Wednesday, October 11, 2006

Mad Dog

There can never be too much Welsh chauvinism in the world.

That Sir Howard Springer is the Welsh born chairman of Sony I will grant you, but shouldn't there have been a Welsh chairman earlier?

I also raised a quizzical eyebrow when I heard that Nobuyuki Idei - the previous incumbent - had remarked that "Sir Howard had retained his Welsh sense of humour".

Japanese executives were studying how to understand his jokes, he said - "but Welsh humour is very difficult to understand."

In truth, he may rest assured that, given Saturday's 5-1 drubbing by Slovakia, Welsh humour is actually in abeyance at the moment.

So - for those in need of solace - I offer this balm:

Whilst it was generally believed that Columbus was the first European to discover America in 1492, it is now well known that Viking explorers reached parts of the east coast of Canada around 1100 and that Norwegian Leif Erikson's Vinland may have been an area that is now part of the United States. What is less known is that a Welshman may have followed in Erikson's footsteps, this time bringing settlers with him.

According to Welsh legend, that man was Prince Madog ab Owain Gwynedd.

A Welsh poem of the 15th century tells how Prince Madoc sailed away in 10 ships and discovered America. The account of the discovery of America by a Welsh prince, whether truth or myth, was apparently used by Queen Elizabeth I as evidence to the British claim to America during its territorial struggles with Spain. So who was this Welsh Prince and did he really discover America before Columbus?

Owain Gwynedd, king of Gwynedd in the 12th century, had nineteen children, only six of whom were legitimate. Madog (Madoc), one of the bastard sons, was born at Dolwyddelan Castle in the Lledr valley between Betws-y-Coed and Blaenau Ffestiniog.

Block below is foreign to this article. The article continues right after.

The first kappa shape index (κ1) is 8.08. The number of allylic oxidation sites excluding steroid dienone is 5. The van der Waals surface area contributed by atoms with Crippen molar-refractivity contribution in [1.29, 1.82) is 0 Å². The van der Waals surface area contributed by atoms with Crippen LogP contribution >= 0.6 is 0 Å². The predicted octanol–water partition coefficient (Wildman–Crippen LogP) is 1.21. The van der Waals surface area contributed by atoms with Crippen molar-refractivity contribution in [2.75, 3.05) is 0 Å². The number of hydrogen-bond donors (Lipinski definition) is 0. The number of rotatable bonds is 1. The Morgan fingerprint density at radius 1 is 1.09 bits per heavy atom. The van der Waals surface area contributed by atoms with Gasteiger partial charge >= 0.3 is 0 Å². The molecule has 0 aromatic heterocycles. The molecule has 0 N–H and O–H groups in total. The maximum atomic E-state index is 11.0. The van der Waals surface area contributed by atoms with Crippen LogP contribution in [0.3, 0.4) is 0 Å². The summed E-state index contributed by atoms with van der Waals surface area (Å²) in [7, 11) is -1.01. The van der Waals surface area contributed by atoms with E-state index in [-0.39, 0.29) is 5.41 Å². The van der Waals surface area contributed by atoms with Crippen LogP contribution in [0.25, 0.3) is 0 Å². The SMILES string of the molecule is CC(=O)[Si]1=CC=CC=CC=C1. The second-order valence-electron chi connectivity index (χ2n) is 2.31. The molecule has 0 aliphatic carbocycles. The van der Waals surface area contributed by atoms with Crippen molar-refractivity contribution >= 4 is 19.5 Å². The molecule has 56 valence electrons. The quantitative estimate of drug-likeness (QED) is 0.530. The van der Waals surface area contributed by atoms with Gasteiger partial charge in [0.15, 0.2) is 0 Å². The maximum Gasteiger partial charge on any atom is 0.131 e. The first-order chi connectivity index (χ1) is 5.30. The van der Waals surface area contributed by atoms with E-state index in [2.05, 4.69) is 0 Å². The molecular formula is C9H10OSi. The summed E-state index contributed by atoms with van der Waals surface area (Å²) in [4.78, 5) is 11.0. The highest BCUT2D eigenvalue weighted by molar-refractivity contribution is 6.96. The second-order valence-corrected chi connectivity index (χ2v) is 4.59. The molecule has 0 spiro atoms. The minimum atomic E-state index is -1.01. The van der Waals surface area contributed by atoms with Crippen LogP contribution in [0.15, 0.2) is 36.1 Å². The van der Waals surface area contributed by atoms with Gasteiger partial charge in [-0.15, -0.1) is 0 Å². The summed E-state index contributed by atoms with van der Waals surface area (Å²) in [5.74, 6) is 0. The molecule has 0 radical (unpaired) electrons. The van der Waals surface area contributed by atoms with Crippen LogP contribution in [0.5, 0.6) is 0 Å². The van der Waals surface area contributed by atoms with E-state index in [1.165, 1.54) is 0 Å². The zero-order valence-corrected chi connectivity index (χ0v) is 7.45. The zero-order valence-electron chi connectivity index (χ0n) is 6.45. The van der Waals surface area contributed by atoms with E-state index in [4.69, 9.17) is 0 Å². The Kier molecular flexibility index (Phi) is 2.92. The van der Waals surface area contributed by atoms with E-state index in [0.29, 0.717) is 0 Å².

On the death of the King in December 1169, the brothers fought amongst themselves for the right to rule Gwynedd. Madog, although brave and adventurous, was also a man of peace. In 1170 he and his brother, Riryd, sailed from Aber-Kerrik-Gwynan on the North Wales Coast (now Rhos-on-Sea) in two ships, the Gorn Gwynant and the Pedr Sant. They sailed west and landed in what is now Alabama in the USA.

Prince Madog then returned to Wales with great tales of his adventures and persuaded others to return to America with him. They sailed from Lundy Island in 1171 and were never heard of again.

They are believed to have landed at Mobile Bay, Alabama and then travelled up the Alabama river along which there are several stone forts, said by the local Cherokee Indians to have been constructed by "White People". These structures have been dated to several hundred years before Columbus and are of a similar design to Dolwyddelan Castle in North Wales. Were they built by Madog and his fellow settlers?

Early explorers and pioneers found evidence of Welsh influence among the tribes of Indians along the Tennessee and Missouri Rivers. In the 18th century an Indian tribe was discovered that seemed different to all the others that had been encountered before. Called the Mandans this tribe were described as white men with forts, towns and permanent villages laid out in streets and squares. They claimed ancestry with the Welsh and spoke a language remarkably similar to it. They fished with coracles, a type of boat still used in Wales today. It was also observed that unlike members of other tribes, these people grew white-haired with age. In addition, in 1799 Governor John Sevier of Tennessee wrote a report in which he mentioned the discovery of six skeletons encased in brass armour bearing the Welsh coat of arms.

George Catlin, a 19th century painter who spent eight years living among various Indian tribes including the Mandans, declared that he had uncovered the descendants of Prince Madog's expedition. He speculated that the Welshmen had lived among the Mandans for generations, intermarrying until their two cultures became virtually indistinguishable. Some later investigators supported his theory, noting that the Welsh and Mandan languages were so similar that the Mandans easily responded when spoken to in Welsh.
I've got a new song for us to sing in the Millenium Stadium boyos:
Sweet home Alabama
Where the skies are so blue
Sweet Home Alabama
Lord, I'm coming home to you

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